Executive chairman defends company’s ‘fiduciary responsibility’ in face of criticism and says ‘what we are doing is legal’
Eric Schmidt, Google’s executive chairman, has continued to defend the company’s tax affairs, insisting it would comply with British law if it was changed and claiming to be perplexed by the debate.
In a phrase less snappy than the more celebrated “don’t be evil”, Schmidt said Google had “a fiduciary responsibility to our shareholders” that prevented the internet company from paying more tax abroad. However, he said: “It’s not a debate. You pay the taxes.”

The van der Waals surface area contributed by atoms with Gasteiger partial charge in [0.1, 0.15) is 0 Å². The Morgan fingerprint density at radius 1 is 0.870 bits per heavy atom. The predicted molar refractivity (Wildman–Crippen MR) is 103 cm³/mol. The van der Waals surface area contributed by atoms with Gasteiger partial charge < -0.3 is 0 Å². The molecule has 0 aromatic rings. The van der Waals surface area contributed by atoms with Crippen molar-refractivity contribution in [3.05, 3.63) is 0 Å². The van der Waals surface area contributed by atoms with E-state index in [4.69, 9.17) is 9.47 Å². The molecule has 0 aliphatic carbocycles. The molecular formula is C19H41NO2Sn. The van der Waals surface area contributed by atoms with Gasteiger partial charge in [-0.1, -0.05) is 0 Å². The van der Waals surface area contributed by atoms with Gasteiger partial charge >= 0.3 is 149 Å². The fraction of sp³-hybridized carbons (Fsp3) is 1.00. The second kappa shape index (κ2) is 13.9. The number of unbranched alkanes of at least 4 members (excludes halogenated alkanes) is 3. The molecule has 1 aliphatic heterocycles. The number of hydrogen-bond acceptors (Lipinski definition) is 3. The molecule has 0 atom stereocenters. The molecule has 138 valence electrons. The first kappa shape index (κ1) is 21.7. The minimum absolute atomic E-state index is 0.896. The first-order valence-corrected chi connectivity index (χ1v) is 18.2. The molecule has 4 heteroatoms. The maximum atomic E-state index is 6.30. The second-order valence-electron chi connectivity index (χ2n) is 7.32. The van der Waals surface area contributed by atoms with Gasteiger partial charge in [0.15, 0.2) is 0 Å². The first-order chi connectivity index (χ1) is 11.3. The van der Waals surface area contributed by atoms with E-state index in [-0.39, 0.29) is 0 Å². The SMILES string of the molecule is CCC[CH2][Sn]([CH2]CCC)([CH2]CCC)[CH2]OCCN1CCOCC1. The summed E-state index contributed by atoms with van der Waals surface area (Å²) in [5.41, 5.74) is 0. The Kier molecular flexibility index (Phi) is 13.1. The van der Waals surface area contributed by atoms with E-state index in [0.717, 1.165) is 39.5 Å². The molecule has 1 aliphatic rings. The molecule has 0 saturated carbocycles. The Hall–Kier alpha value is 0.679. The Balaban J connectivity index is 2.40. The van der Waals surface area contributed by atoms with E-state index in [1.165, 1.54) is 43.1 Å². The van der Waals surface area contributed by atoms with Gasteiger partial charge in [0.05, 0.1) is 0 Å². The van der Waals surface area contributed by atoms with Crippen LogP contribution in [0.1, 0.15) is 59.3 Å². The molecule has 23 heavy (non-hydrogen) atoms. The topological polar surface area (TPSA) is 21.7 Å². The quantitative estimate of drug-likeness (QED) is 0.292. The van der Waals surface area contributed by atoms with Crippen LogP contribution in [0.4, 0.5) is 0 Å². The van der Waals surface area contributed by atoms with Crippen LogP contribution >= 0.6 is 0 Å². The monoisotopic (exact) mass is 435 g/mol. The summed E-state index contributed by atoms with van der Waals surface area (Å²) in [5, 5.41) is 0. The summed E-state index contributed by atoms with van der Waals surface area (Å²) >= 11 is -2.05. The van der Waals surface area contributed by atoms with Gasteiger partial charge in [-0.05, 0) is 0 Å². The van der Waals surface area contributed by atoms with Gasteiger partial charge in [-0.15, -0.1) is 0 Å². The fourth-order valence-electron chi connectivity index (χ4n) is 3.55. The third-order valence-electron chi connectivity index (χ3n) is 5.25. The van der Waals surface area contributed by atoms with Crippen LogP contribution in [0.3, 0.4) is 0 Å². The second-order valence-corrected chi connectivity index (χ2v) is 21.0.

Google has come in for escalating public criticism, including unusually frank words from senior politicians, since the House of Commons public accounts committee took it to task this month over figures that revealed payments of £3.4m in tax on £3.2bn of sales to customers in Britain last year, with sales technically accounted for under the low-tax regime…
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